Giving Will’s views even more resonance is an especially bleak assessment by Gen. Stanley McChrystal, the American commander in Afghanistan, who is calling for a far greater commitment of U.S. forces.

President Obama faces an incredibly difficult dilemma. He campaigned on a platform of shifting resources from Iraq to the conflict in Afghanistan and Pakistan, arguing that the move was necessary to deny Al Qaeda a refuge. Yet that’s a dubious proposition, given that Al Qaeda could move anywhere. Indeed, the only reason it’s in Afghanistan is because it was chased out of Sudan.

But before you say we should let Afghanistan go, remember that Pakistan is unstable and armed with nuclear weapons.

Is Will right? I don’t know. I do know that if Obama can meet American security needs without putting American troops in harm’s way, then he should do so as quickly as possible.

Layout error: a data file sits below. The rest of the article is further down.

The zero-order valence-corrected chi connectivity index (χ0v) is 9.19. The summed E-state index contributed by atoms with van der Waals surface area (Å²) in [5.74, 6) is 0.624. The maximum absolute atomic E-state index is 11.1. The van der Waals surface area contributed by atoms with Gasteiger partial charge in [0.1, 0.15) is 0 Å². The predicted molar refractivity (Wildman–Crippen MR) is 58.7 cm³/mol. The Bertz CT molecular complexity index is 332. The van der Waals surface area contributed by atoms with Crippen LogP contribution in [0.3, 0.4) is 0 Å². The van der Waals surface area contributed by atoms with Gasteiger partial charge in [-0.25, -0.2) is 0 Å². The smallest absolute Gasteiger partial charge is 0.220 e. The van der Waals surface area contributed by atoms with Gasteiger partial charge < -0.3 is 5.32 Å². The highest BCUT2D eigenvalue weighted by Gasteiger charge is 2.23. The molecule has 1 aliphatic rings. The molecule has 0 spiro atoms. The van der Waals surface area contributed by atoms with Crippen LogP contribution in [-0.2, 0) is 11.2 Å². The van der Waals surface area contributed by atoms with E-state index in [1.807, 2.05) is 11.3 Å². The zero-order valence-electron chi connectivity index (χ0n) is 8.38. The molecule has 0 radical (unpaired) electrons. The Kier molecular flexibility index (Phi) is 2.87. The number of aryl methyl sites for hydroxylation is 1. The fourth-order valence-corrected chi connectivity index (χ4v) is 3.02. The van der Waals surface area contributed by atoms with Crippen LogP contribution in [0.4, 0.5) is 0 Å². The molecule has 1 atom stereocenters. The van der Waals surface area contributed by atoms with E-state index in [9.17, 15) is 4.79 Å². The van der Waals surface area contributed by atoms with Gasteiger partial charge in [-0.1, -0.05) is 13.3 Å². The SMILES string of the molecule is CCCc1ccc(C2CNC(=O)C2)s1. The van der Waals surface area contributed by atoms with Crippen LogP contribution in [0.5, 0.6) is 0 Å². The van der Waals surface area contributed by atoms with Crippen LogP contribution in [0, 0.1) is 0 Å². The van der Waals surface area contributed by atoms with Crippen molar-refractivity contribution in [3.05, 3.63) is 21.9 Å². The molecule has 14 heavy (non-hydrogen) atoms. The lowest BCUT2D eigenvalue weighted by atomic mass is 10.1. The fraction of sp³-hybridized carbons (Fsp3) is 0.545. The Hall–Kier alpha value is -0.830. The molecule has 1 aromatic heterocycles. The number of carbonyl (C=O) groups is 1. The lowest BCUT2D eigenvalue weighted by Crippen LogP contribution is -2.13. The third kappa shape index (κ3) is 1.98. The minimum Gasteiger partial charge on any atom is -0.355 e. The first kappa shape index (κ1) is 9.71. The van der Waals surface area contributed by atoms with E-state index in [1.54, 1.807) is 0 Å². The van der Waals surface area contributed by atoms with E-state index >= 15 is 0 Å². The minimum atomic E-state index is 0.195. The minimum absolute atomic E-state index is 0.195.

Darth Vader returns

In my latest for the Guardian, I express my shock and horror at Dick Cheney’s interview with ABC News, in which he (1) defended torture on the grounds that it’s not torture unless he says it is and (2) all but mocked President Bush on the decision to go to war with Iraq. Give him this: the man is not a hypocrite.

The corruption of Gen. McCaffrey — and NBC

To me, the most reprehensible aspect of retired Gen. Barry McCaffrey’s behavior, documented in a massive front-page story in Sunday’s New York Times, wasn’t that he used his military connections on behalf of his military-contractor clients, and then didn’t disclose those connections during his paid appearances on NBC News.

That’s bad enough. But what was truly the most corrupt about McCaffrey’s behavior is that he deprived NBC’s viewers of his honest opinion at a time when it might have mattered. Worst of all: NBC executives knew it and did nothing.